This past week Clearwire held a WiMax launch event at the Plaza Club to announce their plans to rollout their broadband wireless service. This service has been highly anticipated every since Clearwire acquired the 2.5GHz frequency license on Oahu and Maui and formed a highly publicized merger with Sprint in 2008. Clearwire's pre-WiMax offering carved out a small percentage of the broadband market place because of its relatively slow download and upload speeds and clunky wireless modem. Clearwire did offer a pre-WiMax PC card but the pricing seem high compared to cable modem and DSL options. All of this will soon be a thing of the past as the true WiMax offering becomes available. Based on the speed tests that Clearwire was demonstrating, the modem was getting 5M down/2.7M up on a residential service and 10M down/3.1M up on a business class service. Granted these speeds are based on an uncongested network but I am hopeful that once the service becomes available commercially, we will see multi-meg download speeds and at least a 1Meg upload capability. The WiMax modems were also a nice, compact form factor, just a little bigger than a USB thumb drive. The real question is what will the pricing be for this WiMax service. You are not going to see any official pricing from Clearwire until the service is commercially available in Nov 2009 but I did hear price points like $30/month for the basic offering and up to $70/month for the 10M business class service. If Clearwire (or their soon to be new name Clear) can meet the basic DSL speeds of 3M down/1M up at the or better it, the $30 price point might be something to consider. Especially if you are getting true mobility with it. In the Bay Area a lot is being invested in this new 4G service. WiMax will get at least a couple of years head start on AT&T and Verizon's LTE 4G service. Clearwire along with Sprint has some major investors looking to advance this standard. Google, Intel, Time Warner, Comcast and Cisco are all investors. Clearwire has set up an innovation network in the Bay Area covering a 20 square mile area right in Silicon Valley to encourage broadband wireless application development. Interestingly Google's partnership is behind a content play called Clear365. Obviously they see a lot of content getting created as a result of this mobile broadband network. Personally I wish there was an Innovation Network here between Bishop St. and UH Manoa. Now wouldn't that be interesting.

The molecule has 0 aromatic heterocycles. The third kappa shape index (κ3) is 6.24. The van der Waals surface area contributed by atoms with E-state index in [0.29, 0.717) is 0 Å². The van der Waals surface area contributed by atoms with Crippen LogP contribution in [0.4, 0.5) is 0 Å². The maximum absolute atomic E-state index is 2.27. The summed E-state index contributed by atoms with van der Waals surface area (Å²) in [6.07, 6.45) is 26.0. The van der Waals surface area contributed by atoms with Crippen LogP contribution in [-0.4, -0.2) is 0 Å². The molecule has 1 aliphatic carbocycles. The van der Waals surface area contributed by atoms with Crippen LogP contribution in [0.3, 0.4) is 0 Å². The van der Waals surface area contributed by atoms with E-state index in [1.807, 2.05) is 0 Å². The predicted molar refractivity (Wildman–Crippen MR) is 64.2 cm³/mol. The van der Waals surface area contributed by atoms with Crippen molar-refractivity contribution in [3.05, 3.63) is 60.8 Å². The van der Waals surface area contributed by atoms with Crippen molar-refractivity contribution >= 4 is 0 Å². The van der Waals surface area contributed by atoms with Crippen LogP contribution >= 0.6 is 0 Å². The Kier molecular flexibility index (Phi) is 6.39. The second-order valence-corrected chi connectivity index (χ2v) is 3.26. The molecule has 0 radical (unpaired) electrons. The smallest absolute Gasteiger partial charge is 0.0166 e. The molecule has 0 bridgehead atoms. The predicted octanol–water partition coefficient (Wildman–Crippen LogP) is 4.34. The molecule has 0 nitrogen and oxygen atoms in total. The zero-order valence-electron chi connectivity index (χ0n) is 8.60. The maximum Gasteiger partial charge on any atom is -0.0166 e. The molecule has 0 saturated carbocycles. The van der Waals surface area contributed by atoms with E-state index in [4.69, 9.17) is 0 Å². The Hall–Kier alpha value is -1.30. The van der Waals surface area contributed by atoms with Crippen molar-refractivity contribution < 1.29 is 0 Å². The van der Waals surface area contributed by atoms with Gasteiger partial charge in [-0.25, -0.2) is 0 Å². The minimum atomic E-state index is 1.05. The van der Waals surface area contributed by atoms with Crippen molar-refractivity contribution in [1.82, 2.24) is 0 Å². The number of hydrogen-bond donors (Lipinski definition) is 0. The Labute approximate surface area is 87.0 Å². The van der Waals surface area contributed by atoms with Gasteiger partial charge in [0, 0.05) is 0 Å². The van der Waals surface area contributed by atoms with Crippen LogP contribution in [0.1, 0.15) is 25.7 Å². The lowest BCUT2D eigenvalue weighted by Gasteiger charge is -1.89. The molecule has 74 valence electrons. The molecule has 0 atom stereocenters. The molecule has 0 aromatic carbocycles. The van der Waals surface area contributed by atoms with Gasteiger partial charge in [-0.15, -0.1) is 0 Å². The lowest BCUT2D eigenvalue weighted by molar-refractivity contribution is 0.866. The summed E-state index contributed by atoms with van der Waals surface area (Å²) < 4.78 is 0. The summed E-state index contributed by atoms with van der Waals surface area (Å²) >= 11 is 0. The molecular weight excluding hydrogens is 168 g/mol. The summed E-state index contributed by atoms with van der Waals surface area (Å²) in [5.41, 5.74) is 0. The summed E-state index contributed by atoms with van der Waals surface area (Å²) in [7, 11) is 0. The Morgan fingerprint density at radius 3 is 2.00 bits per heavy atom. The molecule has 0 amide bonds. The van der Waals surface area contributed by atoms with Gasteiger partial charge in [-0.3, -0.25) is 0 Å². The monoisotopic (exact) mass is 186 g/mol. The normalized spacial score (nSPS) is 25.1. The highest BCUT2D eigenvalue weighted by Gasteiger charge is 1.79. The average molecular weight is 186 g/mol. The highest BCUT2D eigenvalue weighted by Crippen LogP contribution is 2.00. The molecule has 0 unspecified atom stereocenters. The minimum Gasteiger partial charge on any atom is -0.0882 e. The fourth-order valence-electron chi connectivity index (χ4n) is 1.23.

We recently had Larry Reifurth on Bytemarks Cafe and the topic of Hawaii's Communications Commission came up. I had been following the Broadband Task Force and was quite interested in the introduction of HB1077 into this Legislative session. Seeing Larry triggered the question, "What happen to HB1077?" I thought all the stars were aligned to create the Commission under the DCCA that combine the oversight of cable and telecom services into one. This would have brought a focus to Hawaii's broadband services and to coordinate efforts to best use the Federal infrastructure stimulus dollars. So now with the legislative session done, I must bemoan the death of HB1077. Based on the status of the bill, it seemed to be deferred. To when, I do not know. Larry mentioned that there were never any conferees assigned to the committee so the bill never got heard. Others say that legislators during this session had other things to consider (which I don't deny) and that the bill did not have the priority needed to get the attention. Maybe it will surface in next year's session. Hopefully next session, we won't be short sighted and look to the long term need. I suppose we will just have to wait and see.